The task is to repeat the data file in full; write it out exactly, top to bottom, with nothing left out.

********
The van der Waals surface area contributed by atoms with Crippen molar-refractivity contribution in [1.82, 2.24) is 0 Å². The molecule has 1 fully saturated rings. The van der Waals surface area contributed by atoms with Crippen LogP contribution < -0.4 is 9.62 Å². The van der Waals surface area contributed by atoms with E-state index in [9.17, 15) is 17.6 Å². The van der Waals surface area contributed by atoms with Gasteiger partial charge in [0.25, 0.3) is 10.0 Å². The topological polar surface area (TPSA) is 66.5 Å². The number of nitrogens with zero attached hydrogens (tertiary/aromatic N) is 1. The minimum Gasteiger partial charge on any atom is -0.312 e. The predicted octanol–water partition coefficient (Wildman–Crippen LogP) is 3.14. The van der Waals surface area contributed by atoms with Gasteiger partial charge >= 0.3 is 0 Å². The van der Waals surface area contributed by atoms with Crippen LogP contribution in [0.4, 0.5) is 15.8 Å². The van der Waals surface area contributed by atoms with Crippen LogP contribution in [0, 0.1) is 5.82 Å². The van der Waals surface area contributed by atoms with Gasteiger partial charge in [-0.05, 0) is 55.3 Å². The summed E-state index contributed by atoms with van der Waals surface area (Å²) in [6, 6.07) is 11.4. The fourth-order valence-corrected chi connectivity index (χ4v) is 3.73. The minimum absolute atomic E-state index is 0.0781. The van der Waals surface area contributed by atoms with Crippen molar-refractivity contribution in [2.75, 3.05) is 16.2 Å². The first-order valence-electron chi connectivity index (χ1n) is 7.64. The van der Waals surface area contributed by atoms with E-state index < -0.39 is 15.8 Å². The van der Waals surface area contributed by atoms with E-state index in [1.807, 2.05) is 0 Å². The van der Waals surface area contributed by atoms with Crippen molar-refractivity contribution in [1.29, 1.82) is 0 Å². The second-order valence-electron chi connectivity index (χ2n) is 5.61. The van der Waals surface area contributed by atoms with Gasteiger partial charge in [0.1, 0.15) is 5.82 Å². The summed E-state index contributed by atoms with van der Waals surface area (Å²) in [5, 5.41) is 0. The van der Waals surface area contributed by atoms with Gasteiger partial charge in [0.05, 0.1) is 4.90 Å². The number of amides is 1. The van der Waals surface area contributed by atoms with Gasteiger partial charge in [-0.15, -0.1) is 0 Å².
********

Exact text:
The van der Waals surface area contributed by atoms with Crippen molar-refractivity contribution in [1.82, 2.24) is 0 Å². The molecule has 1 fully saturated rings. The van der Waals surface area contributed by atoms with Crippen LogP contribution < -0.4 is 9.62 Å². The van der Waals surface area contributed by atoms with E-state index in [9.17, 15) is 17.6 Å². The van der Waals surface area contributed by atoms with Gasteiger partial charge in [0.25, 0.3) is 10.0 Å². The topological polar surface area (TPSA) is 66.5 Å². The number of nitrogens with zero attached hydrogens (tertiary/aromatic N) is 1. The minimum Gasteiger partial charge on any atom is -0.312 e. The predicted octanol–water partition coefficient (Wildman–Crippen LogP) is 3.14. The van der Waals surface area contributed by atoms with Gasteiger partial charge >= 0.3 is 0 Å². The van der Waals surface area contributed by atoms with Crippen LogP contribution in [0.4, 0.5) is 15.8 Å². The van der Waals surface area contributed by atoms with Crippen LogP contribution in [0, 0.1) is 5.82 Å². The van der Waals surface area contributed by atoms with Gasteiger partial charge in [-0.05, 0) is 55.3 Å². The summed E-state index contributed by atoms with van der Waals surface area (Å²) in [6, 6.07) is 11.4. The fourth-order valence-corrected chi connectivity index (χ4v) is 3.73. The minimum absolute atomic E-state index is 0.0781. The van der Waals surface area contributed by atoms with Crippen molar-refractivity contribution in [2.75, 3.05) is 16.2 Å². The first-order valence-electron chi connectivity index (χ1n) is 7.64. The van der Waals surface area contributed by atoms with E-state index < -0.39 is 15.8 Å². The van der Waals surface area contributed by atoms with E-state index in [1.807, 2.05) is 0 Å². The van der Waals surface area contributed by atoms with Crippen molar-refractivity contribution in [1.29, 1.82) is 0 Å². The second-order valence-electron chi connectivity index (χ2n) is 5.61. The van der Waals surface area contributed by atoms with Gasteiger partial charge in [0.1, 0.15) is 5.82 Å². The summed E-state index contributed by atoms with van der Waals surface area (Å²) in [5, 5.41) is 0. The van der Waals surface area contributed by atoms with Gasteiger partial charge in [0.05, 0.1) is 4.90 Å². The number of amides is 1. The van der Waals surface area contributed by atoms with Gasteiger partial charge in [-0.15, -0.1) is 0 Å².